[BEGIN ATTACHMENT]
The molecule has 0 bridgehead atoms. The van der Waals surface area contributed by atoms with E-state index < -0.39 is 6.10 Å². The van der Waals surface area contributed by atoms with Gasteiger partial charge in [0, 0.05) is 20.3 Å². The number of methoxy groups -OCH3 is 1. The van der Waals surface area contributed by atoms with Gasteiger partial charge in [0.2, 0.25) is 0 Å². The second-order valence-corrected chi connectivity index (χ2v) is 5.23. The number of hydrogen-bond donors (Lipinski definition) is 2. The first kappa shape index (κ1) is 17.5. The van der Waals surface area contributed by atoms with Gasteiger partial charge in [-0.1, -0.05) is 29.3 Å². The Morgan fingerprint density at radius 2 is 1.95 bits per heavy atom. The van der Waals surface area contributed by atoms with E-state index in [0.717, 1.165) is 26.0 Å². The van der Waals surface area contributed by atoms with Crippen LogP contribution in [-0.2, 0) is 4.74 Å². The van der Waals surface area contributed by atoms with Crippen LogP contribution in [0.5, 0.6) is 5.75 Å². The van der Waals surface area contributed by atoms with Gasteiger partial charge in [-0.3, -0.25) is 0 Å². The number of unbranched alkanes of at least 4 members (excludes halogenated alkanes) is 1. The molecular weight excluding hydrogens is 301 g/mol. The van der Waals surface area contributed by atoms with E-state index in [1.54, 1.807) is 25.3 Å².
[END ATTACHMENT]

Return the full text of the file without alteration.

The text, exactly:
The molecule has 0 bridgehead atoms. The van der Waals surface area contributed by atoms with E-state index < -0.39 is 6.10 Å². The van der Waals surface area contributed by atoms with Gasteiger partial charge in [0, 0.05) is 20.3 Å². The number of methoxy groups -OCH3 is 1. The van der Waals surface area contributed by atoms with Gasteiger partial charge in [0.2, 0.25) is 0 Å². The second-order valence-corrected chi connectivity index (χ2v) is 5.23. The number of hydrogen-bond donors (Lipinski definition) is 2. The first kappa shape index (κ1) is 17.5. The van der Waals surface area contributed by atoms with Gasteiger partial charge in [-0.1, -0.05) is 29.3 Å². The Morgan fingerprint density at radius 2 is 1.95 bits per heavy atom. The van der Waals surface area contributed by atoms with E-state index in [0.717, 1.165) is 26.0 Å². The van der Waals surface area contributed by atoms with Crippen LogP contribution in [-0.2, 0) is 4.74 Å². The van der Waals surface area contributed by atoms with Crippen LogP contribution in [0.5, 0.6) is 5.75 Å². The van der Waals surface area contributed by atoms with Gasteiger partial charge in [-0.3, -0.25) is 0 Å². The number of unbranched alkanes of at least 4 members (excludes halogenated alkanes) is 1. The molecular weight excluding hydrogens is 301 g/mol. The van der Waals surface area contributed by atoms with E-state index in [1.54, 1.807) is 25.3 Å².